The implicit third option
Neither option is satisfactory for those seeking a tool for flexible rule-making that also allows the creation of excludable benefits. This is why many states have opted for an implicit third option in recent years, which is to sidestep multilateralism and pursue treaties on a preferential basis. While trade agreements such as CETA or the CPTPP face some hurdles in the WTO, its members cannot prevent others from engaging in such negotiations, and they have allowed states to agree on further liberalisation of services and develop the first international rules regarding e-commerce. The advantage of these agreements for negotiating parties is that they limit the number of participants, allow for issue-linkages and create excludable benefits. Nevertheless, they are detrimental to multilateralism, foster patterns of preferential trade, risk rule fragmentation and mute the voices of third parties. In essence, they consolidate large-power politics in trade negotiations – which the creators of the WTO had, at least formally, sought to contain.
What’s the alternative?
At present, all this appears to pose a major threat to the WTO. But there is a fourth option. Theoretically, there are a range of possible solutions that could allow for flexible and excludable plurilaterals, whilst retaining a level of multilateral oversight. For example, one could design a system in which the broader WTO membership sets limits to agreements by defining a negotiating mandate in advance. The implementation of a plurilateral could then only be stopped if the final deal falls outside of the mandate. Another idea could be to allow for mixed agreements that combine elements which are extended on an MFN basis, or at least to all least-developed members, while also creating some excludable benefits. This solution requires creative rule-making and, crucially, consensus.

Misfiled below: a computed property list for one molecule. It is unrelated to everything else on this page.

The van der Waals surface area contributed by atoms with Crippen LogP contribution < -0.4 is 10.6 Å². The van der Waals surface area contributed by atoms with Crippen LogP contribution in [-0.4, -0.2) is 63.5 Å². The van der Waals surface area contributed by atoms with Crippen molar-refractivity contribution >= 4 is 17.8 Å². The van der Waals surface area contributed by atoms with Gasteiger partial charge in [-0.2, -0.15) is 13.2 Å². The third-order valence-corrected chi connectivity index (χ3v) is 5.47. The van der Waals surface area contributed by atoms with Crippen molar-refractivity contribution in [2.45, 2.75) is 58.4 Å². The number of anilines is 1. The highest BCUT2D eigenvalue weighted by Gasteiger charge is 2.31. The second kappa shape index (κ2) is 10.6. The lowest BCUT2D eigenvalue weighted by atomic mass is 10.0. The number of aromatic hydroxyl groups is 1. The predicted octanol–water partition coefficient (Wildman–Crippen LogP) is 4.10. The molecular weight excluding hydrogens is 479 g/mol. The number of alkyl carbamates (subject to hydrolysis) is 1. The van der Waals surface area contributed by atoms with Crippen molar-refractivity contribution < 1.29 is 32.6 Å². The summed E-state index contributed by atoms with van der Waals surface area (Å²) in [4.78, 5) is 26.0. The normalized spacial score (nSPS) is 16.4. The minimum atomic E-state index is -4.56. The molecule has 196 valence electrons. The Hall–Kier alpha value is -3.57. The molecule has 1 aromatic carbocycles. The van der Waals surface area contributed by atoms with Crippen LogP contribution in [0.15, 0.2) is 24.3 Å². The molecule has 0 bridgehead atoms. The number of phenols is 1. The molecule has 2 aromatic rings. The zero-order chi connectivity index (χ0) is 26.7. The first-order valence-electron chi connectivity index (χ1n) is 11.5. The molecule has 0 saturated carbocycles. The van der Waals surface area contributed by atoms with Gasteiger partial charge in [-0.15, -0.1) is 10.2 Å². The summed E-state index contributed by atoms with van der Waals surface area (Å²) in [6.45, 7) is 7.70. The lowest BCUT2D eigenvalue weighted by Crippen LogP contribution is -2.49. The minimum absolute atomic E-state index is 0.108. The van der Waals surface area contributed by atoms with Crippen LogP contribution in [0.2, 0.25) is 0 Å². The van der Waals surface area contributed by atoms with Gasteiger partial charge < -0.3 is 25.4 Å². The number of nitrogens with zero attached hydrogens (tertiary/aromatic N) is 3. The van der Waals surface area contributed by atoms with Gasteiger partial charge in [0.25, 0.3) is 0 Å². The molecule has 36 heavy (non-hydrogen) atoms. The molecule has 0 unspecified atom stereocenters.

New rules may be a welcome solution for members such as Canada and the EU, which are frustrated with the gridlock but remain committed to the WTO. The true difficulty lies in convincing those sceptical about multilateralism, particularly the US, as well as the developing members who are scared of weakening the consensus principle. But the sceptics could be brought on board if the new rules propose to make the WTO more flexible. Developing nations have to be convinced that new rules on issues such as investment, competition policy and e-commerce are inevitable, and that conceding to more flexibility simply reduces the risk of countries sidestepping multilateralism altogether. Any new rules have to take the concerns of the Global South seriously and ensure more movement on areas important for development, such as agriculture, food security, and differentiation.
The flexibility debate is undeniably linked to others in WTO reform. Most importantly, any discussion of plurilaterals presupposes that the WTO overcomes the current blockade of the Appellate Body. Without a meaningful system of dispute settlement, it is unlikely that members would expend the necessary resources to engage in plurilateral negotiations. Still, adapting the rules on plurilaterals could be one way of mitigating US concerns about the WTO’s ineffectiveness. There is no denying that there is a rising demand for more flexibility within the system. If rule-making in international trade is to take place under a multilateral umbrella, the WTO’s institutional framework has to be modernised.
This article is the third of a series looking at the challenges facing the WTO. The first, by Steve Woolcock, is here and the second is here. It draws on an extensive simulation of WTO reform as part of an LSE International Relations Department masters course option in economic diplomacy.
This post represents the views of the authors and not those of the Brexit blog, nor LSE.
Why are we even considering “reforming” the WTO???
Wasn’t the whole point of Brexit that Leavers are so lazy they couldn’t be bothered amending the EU rules like we’ve done so many times before to make it work better?
The whole brexit exercise won’t just make us sore in the face from facepalms, it’ll make both our hands sore from facepalms.